-How Much Would a Free Market Legal System Cost?

-Under Market Anarchy, Would the Poor Lack Protection and Legal Representation?


So there we go. These look like they’ll be the next forty or so posts that will appear on here. I pledge to do about 3-5 posts per week if not more. Largely this is possible because most of what I’ll write will be draft-ish material for State Exempt itself. Needless to say I will probably add some stuff to the list from time to time.


Sit tight, stock up on drinks, and enjoy what will soon appear!


Tentative Outline for Chapter Sections of “State Exempt”

I was supposed to finish a post series on Cryptography-related matters a while ago, and do a whole variety of other posts on different topics. But I pretty much began taking a bit of a break from the internet.


With Twitter eating up almost as much time as YouTube did a few years back, I decided to scale that back a bit and put that saved time towards working on other things. Besides taking the time to form new relationships with people in my area that I have a lot more in common with than I did several years ago, I finally got around to finishing this:


State Exempt Chapter Section Outline


Being the procrastinator that I am, I finally felt compelled to go through my written notes and make an outline that is one step closer to actual draft material. With the outline above, I now have a better idea of what I want to cover and where. From here I just need to reorganize my existing notes to fit that section outline and start reading some key books from a selected bibliography to better inform how I cover various topics.


When it comes to projects or tasks I do in life, I don’t plan on focusing on anything I don’t have any control over. And I sure as hell don’t plan on doing anything that won’t matter after I exit the picture altogether. One source of inspiration that really catalyzed my desire to finish the project this site was set up for is the work Cody Wilson and the rest of Defense Distributed have managed to do. At this point Cody could drop dead and his impact will still matter for decades to come.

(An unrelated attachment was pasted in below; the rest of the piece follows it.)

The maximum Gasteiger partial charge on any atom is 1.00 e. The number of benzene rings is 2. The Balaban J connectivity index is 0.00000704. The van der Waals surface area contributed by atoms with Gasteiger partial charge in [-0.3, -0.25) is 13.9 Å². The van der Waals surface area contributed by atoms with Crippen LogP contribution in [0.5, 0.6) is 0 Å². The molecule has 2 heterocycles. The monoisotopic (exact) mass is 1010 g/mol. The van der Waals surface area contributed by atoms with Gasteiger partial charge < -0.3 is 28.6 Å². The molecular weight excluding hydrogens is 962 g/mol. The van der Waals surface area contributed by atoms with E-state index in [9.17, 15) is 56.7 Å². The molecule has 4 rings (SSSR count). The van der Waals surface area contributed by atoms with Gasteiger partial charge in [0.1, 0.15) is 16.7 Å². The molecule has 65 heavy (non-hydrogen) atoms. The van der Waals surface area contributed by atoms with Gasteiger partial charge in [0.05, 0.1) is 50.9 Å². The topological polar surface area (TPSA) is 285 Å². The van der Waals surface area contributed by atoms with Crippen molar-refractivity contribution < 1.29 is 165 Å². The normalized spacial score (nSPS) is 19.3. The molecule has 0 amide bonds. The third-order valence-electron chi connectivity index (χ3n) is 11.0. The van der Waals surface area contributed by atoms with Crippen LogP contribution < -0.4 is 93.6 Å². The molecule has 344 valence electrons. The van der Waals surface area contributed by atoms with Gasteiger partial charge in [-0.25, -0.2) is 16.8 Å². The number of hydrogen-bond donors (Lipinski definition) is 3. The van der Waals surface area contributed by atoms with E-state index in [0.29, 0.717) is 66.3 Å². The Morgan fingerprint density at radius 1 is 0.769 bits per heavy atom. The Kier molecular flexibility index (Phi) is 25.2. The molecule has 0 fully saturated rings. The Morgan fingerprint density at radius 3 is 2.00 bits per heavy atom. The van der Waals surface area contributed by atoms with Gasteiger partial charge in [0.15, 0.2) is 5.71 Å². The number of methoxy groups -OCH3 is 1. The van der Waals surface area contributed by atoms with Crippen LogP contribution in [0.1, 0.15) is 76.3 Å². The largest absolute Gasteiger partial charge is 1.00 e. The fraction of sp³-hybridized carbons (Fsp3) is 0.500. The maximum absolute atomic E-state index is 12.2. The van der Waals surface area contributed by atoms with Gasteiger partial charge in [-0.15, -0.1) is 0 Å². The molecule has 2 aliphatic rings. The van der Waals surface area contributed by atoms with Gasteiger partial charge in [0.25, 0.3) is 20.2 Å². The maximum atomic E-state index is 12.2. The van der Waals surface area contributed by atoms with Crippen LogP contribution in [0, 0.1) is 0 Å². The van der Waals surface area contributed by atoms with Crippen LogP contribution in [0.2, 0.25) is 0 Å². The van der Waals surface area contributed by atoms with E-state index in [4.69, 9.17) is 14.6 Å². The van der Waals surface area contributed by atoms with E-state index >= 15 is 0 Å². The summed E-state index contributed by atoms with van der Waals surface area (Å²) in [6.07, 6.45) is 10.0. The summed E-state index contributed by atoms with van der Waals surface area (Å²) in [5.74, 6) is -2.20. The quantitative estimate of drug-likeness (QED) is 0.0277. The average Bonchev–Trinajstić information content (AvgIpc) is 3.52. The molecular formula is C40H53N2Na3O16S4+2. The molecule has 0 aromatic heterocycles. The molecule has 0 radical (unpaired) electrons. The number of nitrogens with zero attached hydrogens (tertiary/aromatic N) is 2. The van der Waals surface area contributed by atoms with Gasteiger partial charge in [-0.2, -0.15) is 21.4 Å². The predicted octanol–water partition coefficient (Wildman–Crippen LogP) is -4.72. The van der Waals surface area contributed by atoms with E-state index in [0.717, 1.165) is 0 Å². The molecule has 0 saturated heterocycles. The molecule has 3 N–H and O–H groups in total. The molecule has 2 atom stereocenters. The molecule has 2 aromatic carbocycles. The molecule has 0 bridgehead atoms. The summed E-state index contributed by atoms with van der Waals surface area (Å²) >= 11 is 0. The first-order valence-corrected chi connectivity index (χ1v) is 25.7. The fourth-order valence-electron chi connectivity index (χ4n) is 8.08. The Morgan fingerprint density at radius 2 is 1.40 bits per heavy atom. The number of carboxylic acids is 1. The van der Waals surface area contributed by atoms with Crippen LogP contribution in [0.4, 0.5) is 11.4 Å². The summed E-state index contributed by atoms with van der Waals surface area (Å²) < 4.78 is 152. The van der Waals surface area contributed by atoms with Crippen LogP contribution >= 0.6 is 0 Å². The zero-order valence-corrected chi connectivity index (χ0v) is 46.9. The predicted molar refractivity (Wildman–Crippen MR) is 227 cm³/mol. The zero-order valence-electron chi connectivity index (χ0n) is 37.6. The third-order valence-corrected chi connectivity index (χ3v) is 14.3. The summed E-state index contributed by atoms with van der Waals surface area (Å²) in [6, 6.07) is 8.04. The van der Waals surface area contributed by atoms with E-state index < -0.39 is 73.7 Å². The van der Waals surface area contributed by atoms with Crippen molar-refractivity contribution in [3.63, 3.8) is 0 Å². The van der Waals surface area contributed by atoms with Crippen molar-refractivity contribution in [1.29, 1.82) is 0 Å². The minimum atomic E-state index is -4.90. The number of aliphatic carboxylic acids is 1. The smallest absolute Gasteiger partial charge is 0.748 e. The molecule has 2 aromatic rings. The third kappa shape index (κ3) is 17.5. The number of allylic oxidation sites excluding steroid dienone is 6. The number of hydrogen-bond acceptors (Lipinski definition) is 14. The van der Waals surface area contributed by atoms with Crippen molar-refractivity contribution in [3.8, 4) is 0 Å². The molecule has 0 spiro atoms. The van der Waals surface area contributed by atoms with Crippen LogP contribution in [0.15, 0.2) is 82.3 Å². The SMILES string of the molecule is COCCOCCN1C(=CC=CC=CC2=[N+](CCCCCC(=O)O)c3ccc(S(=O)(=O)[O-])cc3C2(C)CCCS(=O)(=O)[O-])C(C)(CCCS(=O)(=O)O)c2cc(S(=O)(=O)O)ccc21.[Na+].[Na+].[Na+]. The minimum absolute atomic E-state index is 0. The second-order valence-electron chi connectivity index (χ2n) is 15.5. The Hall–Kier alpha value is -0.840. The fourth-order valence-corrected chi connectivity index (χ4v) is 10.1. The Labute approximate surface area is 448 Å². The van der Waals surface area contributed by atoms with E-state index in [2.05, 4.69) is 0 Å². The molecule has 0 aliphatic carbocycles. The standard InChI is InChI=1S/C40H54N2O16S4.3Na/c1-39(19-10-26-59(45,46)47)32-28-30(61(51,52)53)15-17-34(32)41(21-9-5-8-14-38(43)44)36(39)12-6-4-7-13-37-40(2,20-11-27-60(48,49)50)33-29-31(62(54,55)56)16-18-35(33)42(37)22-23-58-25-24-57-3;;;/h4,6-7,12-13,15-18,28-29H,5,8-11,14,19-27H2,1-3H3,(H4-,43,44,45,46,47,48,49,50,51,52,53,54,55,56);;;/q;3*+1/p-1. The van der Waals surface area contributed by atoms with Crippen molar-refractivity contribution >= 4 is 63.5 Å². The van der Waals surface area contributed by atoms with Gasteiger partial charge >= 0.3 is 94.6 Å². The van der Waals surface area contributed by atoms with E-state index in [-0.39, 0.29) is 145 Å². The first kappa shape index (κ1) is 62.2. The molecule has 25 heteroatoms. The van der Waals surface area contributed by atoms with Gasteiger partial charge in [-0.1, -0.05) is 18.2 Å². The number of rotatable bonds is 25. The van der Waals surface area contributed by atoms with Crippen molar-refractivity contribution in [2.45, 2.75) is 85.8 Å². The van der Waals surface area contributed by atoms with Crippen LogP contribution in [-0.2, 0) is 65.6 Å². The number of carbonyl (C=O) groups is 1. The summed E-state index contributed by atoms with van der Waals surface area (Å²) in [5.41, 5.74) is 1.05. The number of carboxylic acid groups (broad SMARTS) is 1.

I suppose that’s what every activist, artist, intellectual, or writer hopes to do: immortalize themselves through their own work. If I can do just half of what the likes of David Friedman or Murray Rothbard did when their key works came out, then that’s more than enough for me.

The 100th Anniversary of the Federal Reserve Act – Why It Was Misguided

December 23rd, 1913 – a day that will live in infamy. I thought I would meander from my post series on crypto matters to highlight something equally important, if not orders of magnitude more significant in the grand scheme of history.


Exactly one century ago, the Federal Reserve Act of 1913 was signed into law. The result was the establishment of America’s longest running central bank – which is the sole issuer of whatever currency a given government wants to have it’s taxes paid in. Since money is half the equation in the vast majority of economic exchanges, this basically put a largely unaccountable institution in the position of manipulating a large portion of the American economy.


In case you’re wondering what this means in practice, take a look at the following video: